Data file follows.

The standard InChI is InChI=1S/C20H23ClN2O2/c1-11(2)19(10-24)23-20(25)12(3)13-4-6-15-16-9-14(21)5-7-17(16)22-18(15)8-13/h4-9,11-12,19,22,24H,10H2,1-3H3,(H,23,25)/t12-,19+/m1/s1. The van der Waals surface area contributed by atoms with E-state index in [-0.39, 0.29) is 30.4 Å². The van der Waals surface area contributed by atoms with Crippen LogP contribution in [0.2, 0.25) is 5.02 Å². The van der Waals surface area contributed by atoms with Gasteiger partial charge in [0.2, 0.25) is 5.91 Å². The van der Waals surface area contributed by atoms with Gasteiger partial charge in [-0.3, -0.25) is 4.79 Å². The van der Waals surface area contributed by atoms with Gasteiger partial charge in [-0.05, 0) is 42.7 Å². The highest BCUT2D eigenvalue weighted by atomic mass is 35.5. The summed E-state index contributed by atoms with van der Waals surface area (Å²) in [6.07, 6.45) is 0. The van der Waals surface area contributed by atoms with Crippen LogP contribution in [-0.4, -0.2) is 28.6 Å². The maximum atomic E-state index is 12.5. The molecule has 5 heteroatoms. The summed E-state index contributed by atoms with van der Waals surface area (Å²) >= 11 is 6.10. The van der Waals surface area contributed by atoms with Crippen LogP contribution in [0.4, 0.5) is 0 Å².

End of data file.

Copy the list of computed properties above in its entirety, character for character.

The standard InChI is InChI=1S/C20H23ClN2O2/c1-11(2)19(10-24)23-20(25)12(3)13-4-6-15-16-9-14(21)5-7-17(16)22-18(15)8-13/h4-9,11-12,19,22,24H,10H2,1-3H3,(H,23,25)/t12-,19+/m1/s1. The van der Waals surface area contributed by atoms with E-state index in [-0.39, 0.29) is 30.4 Å². The van der Waals surface area contributed by atoms with Crippen LogP contribution in [0.2, 0.25) is 5.02 Å². The van der Waals surface area contributed by atoms with Gasteiger partial charge in [0.2, 0.25) is 5.91 Å². The van der Waals surface area contributed by atoms with Gasteiger partial charge in [-0.3, -0.25) is 4.79 Å². The van der Waals surface area contributed by atoms with Gasteiger partial charge in [-0.05, 0) is 42.7 Å². The highest BCUT2D eigenvalue weighted by atomic mass is 35.5. The summed E-state index contributed by atoms with van der Waals surface area (Å²) in [6.07, 6.45) is 0. The van der Waals surface area contributed by atoms with Crippen LogP contribution in [-0.4, -0.2) is 28.6 Å². The maximum atomic E-state index is 12.5. The molecule has 5 heteroatoms. The summed E-state index contributed by atoms with van der Waals surface area (Å²) >= 11 is 6.10. The van der Waals surface area contributed by atoms with Crippen LogP contribution in [0.4, 0.5) is 0 Å².